City Council to hear pro-bicycle bills

Measures seek to make streets safer for those on two wheels

May 05, 2010|By Michael Dresser, The Baltimore Sun

Storm grates might seem like an inconsequential matter to drivers, but for bicyclists their design can make the difference between a smooth ride and serious injury.

Grates are just one of the topics to be considered by the City Council Thursday as it holds hearings on a package of bills that seeks to promote bicycling in Baltimore.

Bicycle advocates believe the group of five bills on the hearing schedule is the largest ever brought before the Council on that topic. They say they have gathered more than 1,000 signatures on petitions in support of the bills, and they're hoping for a heavy turnout for the 4 p.m. hearing before the Community Development Subcommittee.

"What we're seeking is to make the city more of a bike-friendly place," said Carol Silldorff, executive director of One Less Car, a group that advocates for alternatives to private vehicles.

The bills, whose lead sponsor is Councilwoman Mary Pat Clarke, address such matters as redesigning storm grates, requiring bike racks in new developments, ticketing motorists who park in bike lanes and improving communication between bicyclists and police on safety issues.

Another Clarke bill would require the city to adopt a Complete Streets program, joining a nationwide trend of integrating the concerns of bicyclists, pedestrians and wheelchair users — and not just vehicles — into planning of transportation projects.

Bicycle and pedestrian advocates have enjoyed several years of favorable treatment from City Hall under the administration of former Mayor Sheila Dixon, an enthusiastic bicyclist and fitness buff. They see the bills as an early indicator of whether pro-bicycle policies will continue to thrive under mayor Stephanie C. Rawlings-Blake, who has been largely preoccupied with budget issues since Dixon's resignation in February.

Greg Hinchliffe, chairman of the Mayor's Bicycle Advisory Committee, said the members of that largely holdover panel strongly support the bills but said he cannot speak for the mayor.

"A year ago, I could have answered an enthusiastic yes, but, as we know, things have changed at City Hall, and [the mayor] has been too busy with the transition and the financial crisis to pay much attention to us," he said in an e-mail. "That said, I know she is supportive of a greener city in general."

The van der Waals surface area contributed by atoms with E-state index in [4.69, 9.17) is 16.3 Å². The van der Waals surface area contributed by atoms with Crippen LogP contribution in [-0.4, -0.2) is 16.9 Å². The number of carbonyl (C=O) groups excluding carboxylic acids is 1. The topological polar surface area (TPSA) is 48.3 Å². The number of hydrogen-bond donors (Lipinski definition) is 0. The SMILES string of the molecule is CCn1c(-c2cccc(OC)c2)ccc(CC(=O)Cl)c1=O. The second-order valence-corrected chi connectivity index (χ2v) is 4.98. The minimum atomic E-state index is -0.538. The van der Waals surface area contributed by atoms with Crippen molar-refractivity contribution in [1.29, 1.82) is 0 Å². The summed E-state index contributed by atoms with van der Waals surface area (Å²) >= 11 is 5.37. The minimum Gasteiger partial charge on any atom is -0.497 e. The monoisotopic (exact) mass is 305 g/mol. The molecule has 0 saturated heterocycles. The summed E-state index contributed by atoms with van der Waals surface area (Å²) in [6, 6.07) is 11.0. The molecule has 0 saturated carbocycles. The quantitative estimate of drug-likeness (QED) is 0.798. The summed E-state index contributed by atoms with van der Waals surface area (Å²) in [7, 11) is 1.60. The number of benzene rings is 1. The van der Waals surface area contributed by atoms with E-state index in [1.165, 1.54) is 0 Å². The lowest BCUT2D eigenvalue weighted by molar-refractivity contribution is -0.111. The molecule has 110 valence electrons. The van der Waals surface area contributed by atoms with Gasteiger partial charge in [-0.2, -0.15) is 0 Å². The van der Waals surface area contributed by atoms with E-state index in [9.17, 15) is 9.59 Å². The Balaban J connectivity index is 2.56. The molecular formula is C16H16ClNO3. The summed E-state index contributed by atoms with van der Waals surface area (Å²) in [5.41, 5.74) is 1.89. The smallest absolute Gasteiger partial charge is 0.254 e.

Ryan O'Doherty, a spokesman for the mayor, said Rawlings-Blake is awaiting comments from city departments on each individual bill.

"More broadly, the mayor supports a more walkable and bike-able city," he said. "She's not taking a final position one way or another right now — just letting the legislative process take place."

Bicycle advocates are coming off a successful legislative session in Annapolis, during which they persuaded the General Assembly to pass a long-sought bill requiring motorists to allow a 3-foot buffer zone between their vehicles and bicycles. But that legislation was approved on the last weekend of the session after a significant struggle.

Silldorff said bicyclists usually encounter more "hospitable" treatment in Baltimore, where commuting by bicycle has become relatively commonplace after decades in which it was considered an oddity.

"To its credit, the Baltimore Department of Transportation has been moving to increasingly bike-friendly positions over the last ten years," Hinchliffe wrote. "This legislation is an attempt to codify these policies and 'lock in' the gains, while everyone is on board, just in case a future administration might not be quite as enlightened."

One of the policies the advocates want to make law is a requirement that any time a road is rebuilt, officials replace any grates whose openings run parallel to traffic with ones running perpendicular to it.

One Less Car President Greg Cantori said bicycle wheels can get caught in parallel-running or ones that are in poor condition.

"It's one of the worst type of accidents because it will grab the wheel, lock it and cause the cyclist to do a header," he said. "It's the worst kind because it puts you onto the pavement without any warning."

Cantori said such crashes usually cause facial injuries, fractured noses, broken teeth and damage to the spinal column. He said a dangerous grate prevents riders from keeping as far right as they otherwise would.

"I end up riding in the middle of the lane to get around it safely," he said.

michael.dresser@baltsun.com

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